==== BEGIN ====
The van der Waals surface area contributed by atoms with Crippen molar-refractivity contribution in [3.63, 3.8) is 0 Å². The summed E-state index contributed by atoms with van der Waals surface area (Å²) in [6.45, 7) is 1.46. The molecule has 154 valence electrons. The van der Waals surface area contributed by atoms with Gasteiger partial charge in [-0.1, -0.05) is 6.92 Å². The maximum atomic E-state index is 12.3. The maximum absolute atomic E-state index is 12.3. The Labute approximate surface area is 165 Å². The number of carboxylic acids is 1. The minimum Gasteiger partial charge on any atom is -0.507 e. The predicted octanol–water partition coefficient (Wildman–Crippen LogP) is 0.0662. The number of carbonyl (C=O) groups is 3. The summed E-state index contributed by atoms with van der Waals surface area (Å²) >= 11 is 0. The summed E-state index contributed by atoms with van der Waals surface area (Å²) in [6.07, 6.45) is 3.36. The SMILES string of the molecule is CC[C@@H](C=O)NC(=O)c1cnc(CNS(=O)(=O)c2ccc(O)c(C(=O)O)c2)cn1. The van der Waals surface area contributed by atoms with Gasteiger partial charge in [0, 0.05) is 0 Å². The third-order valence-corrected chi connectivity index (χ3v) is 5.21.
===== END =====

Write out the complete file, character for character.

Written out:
The van der Waals surface area contributed by atoms with Crippen molar-refractivity contribution in [3.63, 3.8) is 0 Å². The summed E-state index contributed by atoms with van der Waals surface area (Å²) in [6.45, 7) is 1.46. The molecule has 154 valence electrons. The van der Waals surface area contributed by atoms with Gasteiger partial charge in [-0.1, -0.05) is 6.92 Å². The maximum atomic E-state index is 12.3. The maximum absolute atomic E-state index is 12.3. The Labute approximate surface area is 165 Å². The number of carboxylic acids is 1. The minimum Gasteiger partial charge on any atom is -0.507 e. The predicted octanol–water partition coefficient (Wildman–Crippen LogP) is 0.0662. The number of carbonyl (C=O) groups is 3. The summed E-state index contributed by atoms with van der Waals surface area (Å²) >= 11 is 0. The summed E-state index contributed by atoms with van der Waals surface area (Å²) in [6.07, 6.45) is 3.36. The SMILES string of the molecule is CC[C@@H](C=O)NC(=O)c1cnc(CNS(=O)(=O)c2ccc(O)c(C(=O)O)c2)cn1. The van der Waals surface area contributed by atoms with Gasteiger partial charge in [0, 0.05) is 0 Å². The third-order valence-corrected chi connectivity index (χ3v) is 5.21.